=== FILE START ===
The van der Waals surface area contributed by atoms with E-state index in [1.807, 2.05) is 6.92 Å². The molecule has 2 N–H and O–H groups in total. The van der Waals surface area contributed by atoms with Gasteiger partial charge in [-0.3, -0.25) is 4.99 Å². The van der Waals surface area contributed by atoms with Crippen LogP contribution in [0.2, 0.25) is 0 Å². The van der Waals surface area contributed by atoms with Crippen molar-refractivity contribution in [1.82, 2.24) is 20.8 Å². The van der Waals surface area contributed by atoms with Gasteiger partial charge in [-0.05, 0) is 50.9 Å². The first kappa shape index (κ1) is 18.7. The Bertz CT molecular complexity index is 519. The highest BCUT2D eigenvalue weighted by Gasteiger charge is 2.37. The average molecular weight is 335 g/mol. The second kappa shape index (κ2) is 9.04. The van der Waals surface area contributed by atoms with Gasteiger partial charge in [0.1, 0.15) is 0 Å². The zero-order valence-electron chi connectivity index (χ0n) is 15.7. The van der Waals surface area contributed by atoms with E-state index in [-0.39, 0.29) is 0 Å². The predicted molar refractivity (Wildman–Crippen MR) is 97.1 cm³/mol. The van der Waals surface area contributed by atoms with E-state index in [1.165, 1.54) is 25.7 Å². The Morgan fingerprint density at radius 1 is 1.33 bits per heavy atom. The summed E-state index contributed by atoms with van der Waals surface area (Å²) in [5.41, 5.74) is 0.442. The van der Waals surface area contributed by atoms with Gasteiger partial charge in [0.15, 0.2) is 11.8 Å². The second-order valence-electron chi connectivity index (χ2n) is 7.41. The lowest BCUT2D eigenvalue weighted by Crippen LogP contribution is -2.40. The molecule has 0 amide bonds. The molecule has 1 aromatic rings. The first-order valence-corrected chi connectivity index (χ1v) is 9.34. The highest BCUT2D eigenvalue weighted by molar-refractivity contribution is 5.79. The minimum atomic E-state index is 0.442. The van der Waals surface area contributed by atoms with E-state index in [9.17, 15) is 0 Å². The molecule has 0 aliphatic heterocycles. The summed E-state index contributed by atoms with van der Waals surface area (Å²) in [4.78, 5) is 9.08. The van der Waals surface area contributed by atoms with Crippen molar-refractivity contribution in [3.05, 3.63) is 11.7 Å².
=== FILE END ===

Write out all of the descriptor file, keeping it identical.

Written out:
The van der Waals surface area contributed by atoms with E-state index in [1.807, 2.05) is 6.92 Å². The molecule has 2 N–H and O–H groups in total. The van der Waals surface area contributed by atoms with Gasteiger partial charge in [-0.3, -0.25) is 4.99 Å². The van der Waals surface area contributed by atoms with Crippen LogP contribution in [0.2, 0.25) is 0 Å². The van der Waals surface area contributed by atoms with Crippen molar-refractivity contribution in [1.82, 2.24) is 20.8 Å². The van der Waals surface area contributed by atoms with Gasteiger partial charge in [-0.05, 0) is 50.9 Å². The first kappa shape index (κ1) is 18.7. The Bertz CT molecular complexity index is 519. The highest BCUT2D eigenvalue weighted by Gasteiger charge is 2.37. The average molecular weight is 335 g/mol. The second kappa shape index (κ2) is 9.04. The van der Waals surface area contributed by atoms with Gasteiger partial charge in [0.1, 0.15) is 0 Å². The zero-order valence-electron chi connectivity index (χ0n) is 15.7. The van der Waals surface area contributed by atoms with E-state index in [-0.39, 0.29) is 0 Å². The predicted molar refractivity (Wildman–Crippen MR) is 97.1 cm³/mol. The van der Waals surface area contributed by atoms with E-state index in [1.165, 1.54) is 25.7 Å². The Morgan fingerprint density at radius 1 is 1.33 bits per heavy atom. The summed E-state index contributed by atoms with van der Waals surface area (Å²) in [5.41, 5.74) is 0.442. The van der Waals surface area contributed by atoms with Gasteiger partial charge in [0.15, 0.2) is 11.8 Å². The second-order valence-electron chi connectivity index (χ2n) is 7.41. The lowest BCUT2D eigenvalue weighted by Crippen LogP contribution is -2.40. The molecule has 0 amide bonds. The molecule has 1 aromatic rings. The first-order valence-corrected chi connectivity index (χ1v) is 9.34. The highest BCUT2D eigenvalue weighted by molar-refractivity contribution is 5.79. The minimum atomic E-state index is 0.442. The van der Waals surface area contributed by atoms with E-state index in [9.17, 15) is 0 Å². The molecule has 0 aliphatic heterocycles. The summed E-state index contributed by atoms with van der Waals surface area (Å²) in [4.78, 5) is 9.08. The van der Waals surface area contributed by atoms with Crippen molar-refractivity contribution in [3.05, 3.63) is 11.7 Å².